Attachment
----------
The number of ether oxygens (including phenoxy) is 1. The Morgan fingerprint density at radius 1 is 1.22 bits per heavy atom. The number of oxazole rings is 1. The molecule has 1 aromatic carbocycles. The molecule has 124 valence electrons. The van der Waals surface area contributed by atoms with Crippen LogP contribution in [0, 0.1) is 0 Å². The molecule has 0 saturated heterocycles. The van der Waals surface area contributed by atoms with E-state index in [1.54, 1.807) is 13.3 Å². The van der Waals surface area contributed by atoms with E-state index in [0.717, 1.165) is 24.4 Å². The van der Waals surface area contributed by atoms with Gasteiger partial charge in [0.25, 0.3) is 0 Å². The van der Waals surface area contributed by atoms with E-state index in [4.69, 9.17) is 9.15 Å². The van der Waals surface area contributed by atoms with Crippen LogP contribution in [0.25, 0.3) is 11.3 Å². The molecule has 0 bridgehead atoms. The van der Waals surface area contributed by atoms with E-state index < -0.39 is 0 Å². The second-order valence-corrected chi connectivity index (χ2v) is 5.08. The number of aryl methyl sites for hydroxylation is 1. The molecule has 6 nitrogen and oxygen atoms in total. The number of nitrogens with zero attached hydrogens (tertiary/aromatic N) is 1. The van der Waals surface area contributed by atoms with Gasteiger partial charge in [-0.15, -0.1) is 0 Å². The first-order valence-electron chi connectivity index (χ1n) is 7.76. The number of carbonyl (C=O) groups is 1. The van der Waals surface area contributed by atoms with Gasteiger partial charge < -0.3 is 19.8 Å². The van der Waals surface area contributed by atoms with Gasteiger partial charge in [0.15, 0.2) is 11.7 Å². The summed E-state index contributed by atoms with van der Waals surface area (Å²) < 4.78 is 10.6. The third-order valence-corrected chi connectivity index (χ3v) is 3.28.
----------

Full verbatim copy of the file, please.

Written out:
The number of ether oxygens (including phenoxy) is 1. The Morgan fingerprint density at radius 1 is 1.22 bits per heavy atom. The number of oxazole rings is 1. The molecule has 1 aromatic carbocycles. The molecule has 124 valence electrons. The van der Waals surface area contributed by atoms with Crippen LogP contribution in [0, 0.1) is 0 Å². The molecule has 0 saturated heterocycles. The van der Waals surface area contributed by atoms with E-state index in [1.54, 1.807) is 13.3 Å². The van der Waals surface area contributed by atoms with E-state index in [0.717, 1.165) is 24.4 Å². The van der Waals surface area contributed by atoms with Gasteiger partial charge in [0.25, 0.3) is 0 Å². The van der Waals surface area contributed by atoms with E-state index in [4.69, 9.17) is 9.15 Å². The van der Waals surface area contributed by atoms with Crippen LogP contribution in [0.25, 0.3) is 11.3 Å². The molecule has 0 bridgehead atoms. The van der Waals surface area contributed by atoms with E-state index < -0.39 is 0 Å². The second-order valence-corrected chi connectivity index (χ2v) is 5.08. The number of aryl methyl sites for hydroxylation is 1. The molecule has 6 nitrogen and oxygen atoms in total. The number of nitrogens with zero attached hydrogens (tertiary/aromatic N) is 1. The van der Waals surface area contributed by atoms with Gasteiger partial charge in [-0.15, -0.1) is 0 Å². The first-order valence-electron chi connectivity index (χ1n) is 7.76. The number of carbonyl (C=O) groups is 1. The van der Waals surface area contributed by atoms with Gasteiger partial charge < -0.3 is 19.8 Å². The van der Waals surface area contributed by atoms with Gasteiger partial charge in [0.15, 0.2) is 11.7 Å². The summed E-state index contributed by atoms with van der Waals surface area (Å²) < 4.78 is 10.6. The third-order valence-corrected chi connectivity index (χ3v) is 3.28.